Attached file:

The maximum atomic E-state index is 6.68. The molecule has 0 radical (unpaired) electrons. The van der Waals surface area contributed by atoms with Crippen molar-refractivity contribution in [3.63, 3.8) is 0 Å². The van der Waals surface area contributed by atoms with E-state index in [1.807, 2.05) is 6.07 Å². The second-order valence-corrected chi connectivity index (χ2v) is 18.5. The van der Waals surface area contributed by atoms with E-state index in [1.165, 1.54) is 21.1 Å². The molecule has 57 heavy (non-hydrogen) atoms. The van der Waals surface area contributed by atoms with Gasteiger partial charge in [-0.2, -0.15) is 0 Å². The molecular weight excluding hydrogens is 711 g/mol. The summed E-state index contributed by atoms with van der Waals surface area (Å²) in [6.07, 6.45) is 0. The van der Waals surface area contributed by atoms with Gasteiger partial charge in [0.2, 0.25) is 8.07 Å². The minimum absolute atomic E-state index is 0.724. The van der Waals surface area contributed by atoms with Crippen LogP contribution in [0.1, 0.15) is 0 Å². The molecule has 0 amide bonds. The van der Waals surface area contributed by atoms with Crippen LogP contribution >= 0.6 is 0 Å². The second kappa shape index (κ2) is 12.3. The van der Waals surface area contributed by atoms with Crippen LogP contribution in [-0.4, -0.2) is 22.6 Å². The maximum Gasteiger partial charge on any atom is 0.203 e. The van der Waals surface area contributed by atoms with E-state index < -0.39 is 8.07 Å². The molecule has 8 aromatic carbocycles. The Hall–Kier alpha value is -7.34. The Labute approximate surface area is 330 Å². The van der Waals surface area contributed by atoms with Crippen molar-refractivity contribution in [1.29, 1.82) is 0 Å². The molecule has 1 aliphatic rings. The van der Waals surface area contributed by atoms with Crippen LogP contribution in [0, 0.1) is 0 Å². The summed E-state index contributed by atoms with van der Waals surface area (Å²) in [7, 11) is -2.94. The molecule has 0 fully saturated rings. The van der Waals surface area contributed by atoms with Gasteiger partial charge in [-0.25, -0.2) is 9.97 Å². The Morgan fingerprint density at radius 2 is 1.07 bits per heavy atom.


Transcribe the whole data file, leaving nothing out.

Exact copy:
The maximum atomic E-state index is 6.68. The molecule has 0 radical (unpaired) electrons. The van der Waals surface area contributed by atoms with Crippen molar-refractivity contribution in [3.63, 3.8) is 0 Å². The van der Waals surface area contributed by atoms with E-state index in [1.807, 2.05) is 6.07 Å². The second-order valence-corrected chi connectivity index (χ2v) is 18.5. The van der Waals surface area contributed by atoms with E-state index in [1.165, 1.54) is 21.1 Å². The molecule has 57 heavy (non-hydrogen) atoms. The van der Waals surface area contributed by atoms with Gasteiger partial charge in [-0.2, -0.15) is 0 Å². The molecular weight excluding hydrogens is 711 g/mol. The summed E-state index contributed by atoms with van der Waals surface area (Å²) in [6.07, 6.45) is 0. The van der Waals surface area contributed by atoms with Gasteiger partial charge in [0.2, 0.25) is 8.07 Å². The minimum absolute atomic E-state index is 0.724. The van der Waals surface area contributed by atoms with Crippen LogP contribution in [0.1, 0.15) is 0 Å². The molecule has 0 amide bonds. The van der Waals surface area contributed by atoms with Crippen LogP contribution >= 0.6 is 0 Å². The second kappa shape index (κ2) is 12.3. The van der Waals surface area contributed by atoms with Crippen LogP contribution in [-0.4, -0.2) is 22.6 Å². The maximum Gasteiger partial charge on any atom is 0.203 e. The van der Waals surface area contributed by atoms with E-state index < -0.39 is 8.07 Å². The molecule has 8 aromatic carbocycles. The Hall–Kier alpha value is -7.34. The Labute approximate surface area is 330 Å². The van der Waals surface area contributed by atoms with Crippen molar-refractivity contribution in [1.29, 1.82) is 0 Å². The molecule has 1 aliphatic rings. The van der Waals surface area contributed by atoms with Crippen LogP contribution in [0, 0.1) is 0 Å². The summed E-state index contributed by atoms with van der Waals surface area (Å²) in [7, 11) is -2.94. The molecule has 0 fully saturated rings. The van der Waals surface area contributed by atoms with Gasteiger partial charge in [-0.25, -0.2) is 9.97 Å². The Morgan fingerprint density at radius 2 is 1.07 bits per heavy atom.